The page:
Team Kaji Sherpa. Nepal. 2015.

Team Kaji Sherpa. Nepal. 2015.

When we were part of a humanitarian expedition* in 2014/15 to help improve a local primary school in remote Nepal as architects, led by a community development veteran, we spent more than a few nights musing on what community really meant.

Eventually, we arrived at a unanimous (groupthink?) conclusion not far from a conventional definition of the word. A community is a group of people living in the same place or having a particular characteristic in common, or it is the condition of sharing or having certain attitudes and interests in common.

Pretty ordinary. Pretty boring. Pretty so what.

There must be something more in this oftentimes intangible, organic thing we call community. As we embarked on the ambitious goal of building a community from scratch through Habitat, a co-working initiative of Alter Atlas, it began to dawn on us that there are two kinds of people who are drawn to a community:

Those who look to give, and those who look to take.

Of course, there is often an inevitable element of transaction in most forms of participation. I bought a plane ticket to come here, the entire country of Nepal, what are you going to give me back in return? And perhaps you do get a response from that demand. Perhaps you're appeased, or not. In any case, you probably would not ever feel like you were part of a community at any point if you approached it that way. You don't feel like you're a part of the Woolworths Community when you get a bargain for a bottle of milk, do you?

You see, we can't buy community, and we certainly can't buy into a community. It's not a profitable country club membership where we pay to get perks, kiss asses and get to call ourselves a part of something.

A true community is a group of people with common (and true) interests and values, who are looking to give. It's the ones who give that anchor community. We have to turn up with something to give and put in the work. A community is something we earn, that we are accepted into, by the measure of our generosity, hard work, and contribution. That's the beauty of a community. It is self-evident. It is self-regulated. And when we get down to it, unequivocal. Communities only become stronger and truer over time as the false ones are revealed or sifted. A true community takes time, commitment and real conviction. In the end, the ones who remain are the ones who embody community. The ones who remain are the ones who look to give.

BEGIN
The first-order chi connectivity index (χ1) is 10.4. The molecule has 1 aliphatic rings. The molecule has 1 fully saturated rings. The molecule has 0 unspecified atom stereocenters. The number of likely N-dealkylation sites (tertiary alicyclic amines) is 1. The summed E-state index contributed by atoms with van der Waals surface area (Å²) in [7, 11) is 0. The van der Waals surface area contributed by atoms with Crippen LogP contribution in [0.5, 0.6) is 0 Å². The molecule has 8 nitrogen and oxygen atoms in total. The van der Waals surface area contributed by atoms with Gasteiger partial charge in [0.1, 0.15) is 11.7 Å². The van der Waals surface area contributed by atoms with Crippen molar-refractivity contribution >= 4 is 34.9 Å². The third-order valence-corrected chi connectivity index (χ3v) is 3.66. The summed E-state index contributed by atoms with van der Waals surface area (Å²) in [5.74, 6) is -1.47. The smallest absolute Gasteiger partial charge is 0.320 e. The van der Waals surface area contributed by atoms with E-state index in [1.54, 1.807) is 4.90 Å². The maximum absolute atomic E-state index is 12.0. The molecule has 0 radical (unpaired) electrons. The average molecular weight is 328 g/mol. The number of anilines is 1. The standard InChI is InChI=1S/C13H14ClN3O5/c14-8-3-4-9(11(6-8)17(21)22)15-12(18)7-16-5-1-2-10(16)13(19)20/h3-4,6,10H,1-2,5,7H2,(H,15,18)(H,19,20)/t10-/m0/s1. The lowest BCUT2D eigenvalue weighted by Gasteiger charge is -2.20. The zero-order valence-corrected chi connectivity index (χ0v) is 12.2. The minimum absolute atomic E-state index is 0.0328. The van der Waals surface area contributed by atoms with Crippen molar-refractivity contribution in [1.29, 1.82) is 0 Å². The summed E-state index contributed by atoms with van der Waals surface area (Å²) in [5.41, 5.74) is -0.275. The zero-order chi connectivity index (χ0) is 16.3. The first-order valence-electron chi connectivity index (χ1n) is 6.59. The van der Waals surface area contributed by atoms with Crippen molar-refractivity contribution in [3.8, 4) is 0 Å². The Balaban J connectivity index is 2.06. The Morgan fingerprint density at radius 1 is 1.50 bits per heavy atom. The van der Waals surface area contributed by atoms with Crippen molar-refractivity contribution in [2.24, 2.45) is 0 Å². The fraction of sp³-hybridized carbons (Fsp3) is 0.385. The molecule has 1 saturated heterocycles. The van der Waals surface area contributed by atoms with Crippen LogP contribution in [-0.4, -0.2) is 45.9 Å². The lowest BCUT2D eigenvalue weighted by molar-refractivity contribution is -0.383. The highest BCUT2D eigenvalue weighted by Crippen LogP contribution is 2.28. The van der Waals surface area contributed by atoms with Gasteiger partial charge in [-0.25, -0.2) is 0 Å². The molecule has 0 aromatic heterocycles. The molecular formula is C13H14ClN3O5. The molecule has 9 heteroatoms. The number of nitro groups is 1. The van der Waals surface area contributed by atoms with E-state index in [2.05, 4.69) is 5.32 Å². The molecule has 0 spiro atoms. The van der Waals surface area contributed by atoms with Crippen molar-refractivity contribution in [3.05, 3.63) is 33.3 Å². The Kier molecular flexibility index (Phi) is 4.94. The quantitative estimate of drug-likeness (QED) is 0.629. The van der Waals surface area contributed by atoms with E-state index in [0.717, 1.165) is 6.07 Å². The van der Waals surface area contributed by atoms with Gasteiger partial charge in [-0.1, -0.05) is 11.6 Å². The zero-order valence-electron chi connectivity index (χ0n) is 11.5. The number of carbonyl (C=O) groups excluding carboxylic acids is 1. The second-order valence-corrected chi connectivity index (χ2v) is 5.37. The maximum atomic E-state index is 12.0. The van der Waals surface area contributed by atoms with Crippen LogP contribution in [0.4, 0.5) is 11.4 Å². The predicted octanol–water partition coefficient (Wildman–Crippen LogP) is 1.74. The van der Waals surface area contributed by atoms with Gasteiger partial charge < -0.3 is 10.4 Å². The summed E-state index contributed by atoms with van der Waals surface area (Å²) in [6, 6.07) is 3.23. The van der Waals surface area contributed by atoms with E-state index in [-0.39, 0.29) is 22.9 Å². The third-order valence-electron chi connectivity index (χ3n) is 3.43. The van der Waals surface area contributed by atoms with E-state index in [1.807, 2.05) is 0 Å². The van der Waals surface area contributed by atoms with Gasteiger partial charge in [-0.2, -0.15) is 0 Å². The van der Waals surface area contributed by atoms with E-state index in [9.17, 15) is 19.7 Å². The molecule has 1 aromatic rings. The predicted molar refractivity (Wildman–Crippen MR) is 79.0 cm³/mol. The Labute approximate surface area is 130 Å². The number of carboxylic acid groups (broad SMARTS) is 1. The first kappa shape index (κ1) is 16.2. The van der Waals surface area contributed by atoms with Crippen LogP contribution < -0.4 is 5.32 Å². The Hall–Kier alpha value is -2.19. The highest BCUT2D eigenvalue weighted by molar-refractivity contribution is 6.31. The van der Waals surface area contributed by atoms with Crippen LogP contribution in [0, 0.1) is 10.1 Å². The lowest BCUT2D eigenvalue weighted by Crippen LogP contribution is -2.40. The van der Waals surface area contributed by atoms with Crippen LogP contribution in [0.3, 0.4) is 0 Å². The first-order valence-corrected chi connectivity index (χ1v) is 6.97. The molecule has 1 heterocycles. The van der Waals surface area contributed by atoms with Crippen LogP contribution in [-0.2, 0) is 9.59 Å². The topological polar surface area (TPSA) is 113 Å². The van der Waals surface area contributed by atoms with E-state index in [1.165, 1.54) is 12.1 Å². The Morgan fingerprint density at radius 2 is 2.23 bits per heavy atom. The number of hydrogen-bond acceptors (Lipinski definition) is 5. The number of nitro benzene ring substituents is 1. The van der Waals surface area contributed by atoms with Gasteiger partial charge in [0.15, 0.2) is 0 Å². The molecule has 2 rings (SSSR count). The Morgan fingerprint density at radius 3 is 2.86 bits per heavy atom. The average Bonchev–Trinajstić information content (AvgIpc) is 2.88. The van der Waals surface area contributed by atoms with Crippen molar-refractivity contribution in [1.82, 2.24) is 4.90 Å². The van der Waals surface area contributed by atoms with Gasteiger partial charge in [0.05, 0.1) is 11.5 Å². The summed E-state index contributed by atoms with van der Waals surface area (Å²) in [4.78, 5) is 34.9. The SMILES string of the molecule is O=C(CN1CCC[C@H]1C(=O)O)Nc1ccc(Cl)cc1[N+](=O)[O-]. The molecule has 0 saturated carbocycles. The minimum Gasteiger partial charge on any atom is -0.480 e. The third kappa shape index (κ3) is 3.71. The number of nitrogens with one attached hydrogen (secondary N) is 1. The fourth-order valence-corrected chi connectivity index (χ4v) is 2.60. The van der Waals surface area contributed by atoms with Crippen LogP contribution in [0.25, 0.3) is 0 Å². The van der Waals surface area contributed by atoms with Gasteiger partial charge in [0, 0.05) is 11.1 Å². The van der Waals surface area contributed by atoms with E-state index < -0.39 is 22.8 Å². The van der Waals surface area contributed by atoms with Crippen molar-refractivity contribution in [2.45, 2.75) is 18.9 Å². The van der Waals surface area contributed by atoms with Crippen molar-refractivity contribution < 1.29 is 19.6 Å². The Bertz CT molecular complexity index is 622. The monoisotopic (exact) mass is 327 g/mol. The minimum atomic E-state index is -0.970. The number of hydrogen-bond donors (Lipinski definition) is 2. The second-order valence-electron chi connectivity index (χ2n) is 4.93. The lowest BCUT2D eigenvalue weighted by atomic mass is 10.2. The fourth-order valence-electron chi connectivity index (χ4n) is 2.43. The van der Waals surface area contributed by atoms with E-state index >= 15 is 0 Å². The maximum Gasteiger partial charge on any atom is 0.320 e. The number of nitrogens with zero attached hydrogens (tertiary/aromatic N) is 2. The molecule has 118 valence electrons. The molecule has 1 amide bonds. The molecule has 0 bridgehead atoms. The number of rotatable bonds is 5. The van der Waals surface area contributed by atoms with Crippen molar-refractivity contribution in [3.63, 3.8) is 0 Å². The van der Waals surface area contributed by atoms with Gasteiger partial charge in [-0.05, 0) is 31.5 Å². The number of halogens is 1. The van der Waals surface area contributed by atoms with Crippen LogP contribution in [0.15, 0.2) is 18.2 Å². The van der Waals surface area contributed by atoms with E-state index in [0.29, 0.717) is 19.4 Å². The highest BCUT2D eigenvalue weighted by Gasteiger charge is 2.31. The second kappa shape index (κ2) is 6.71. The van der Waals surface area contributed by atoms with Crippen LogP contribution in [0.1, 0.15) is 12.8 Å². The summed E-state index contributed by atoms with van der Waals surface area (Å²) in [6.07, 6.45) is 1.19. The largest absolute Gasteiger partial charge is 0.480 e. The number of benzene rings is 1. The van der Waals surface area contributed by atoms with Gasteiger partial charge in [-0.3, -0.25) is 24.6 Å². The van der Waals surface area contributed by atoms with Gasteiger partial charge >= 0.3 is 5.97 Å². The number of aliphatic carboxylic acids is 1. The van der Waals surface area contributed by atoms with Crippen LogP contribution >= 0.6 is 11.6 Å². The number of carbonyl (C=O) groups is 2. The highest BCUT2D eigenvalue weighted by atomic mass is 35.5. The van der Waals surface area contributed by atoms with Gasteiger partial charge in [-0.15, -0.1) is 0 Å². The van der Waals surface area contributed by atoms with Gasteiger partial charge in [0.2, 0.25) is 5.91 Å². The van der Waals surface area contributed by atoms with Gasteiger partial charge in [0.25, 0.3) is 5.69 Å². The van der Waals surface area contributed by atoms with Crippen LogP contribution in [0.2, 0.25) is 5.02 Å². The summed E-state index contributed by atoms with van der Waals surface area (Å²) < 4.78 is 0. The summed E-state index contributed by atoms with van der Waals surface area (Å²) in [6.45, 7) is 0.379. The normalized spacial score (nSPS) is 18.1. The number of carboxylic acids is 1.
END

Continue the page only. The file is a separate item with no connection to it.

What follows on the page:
This spirit of service is also what I love most about being an architect. As with any profession, we can use our skills to give, or we can use it to take.

It's "What budget are you going to give me to work with so I can express my true creative genius?" versus "How can I use my knowledge and skills to help you make more informed decisions, to reach a better outcome for you?" It's "You're not giving me enough this or that" versus "What can I do to help you, despite the circumstances?"

Unfortunately, we find most professionals approach their work, or most things for that matter, with the former mindset. And we could all do better to remember that it is the latter mindset that makes our communities better places to live in.

When we give, we become the community. When we take, what we take away, in fact, is ourselves away from the community.

So, what are you expecting in return from your community?

What are you giving?

What are we giving?

By Steven Chu

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*This humanitarian expedition lasted over a month, starting with a five-day trek to a remote Nepalese village, and camping on farmland under the stars. It was jointly organised and led by Aussie Action Abroad and Architects without Frontiers.

Full Disclosure: The author is a voluntary member of the Board of Aussie Action Abroad, a registered Australian charity actively collaborating with communities in need to provide practical and realistic support leading to sustainable outcomes and enriching the lives of all involved. The organisation has been working in Nepal for the past 16 years in community development projects.

Steven Chu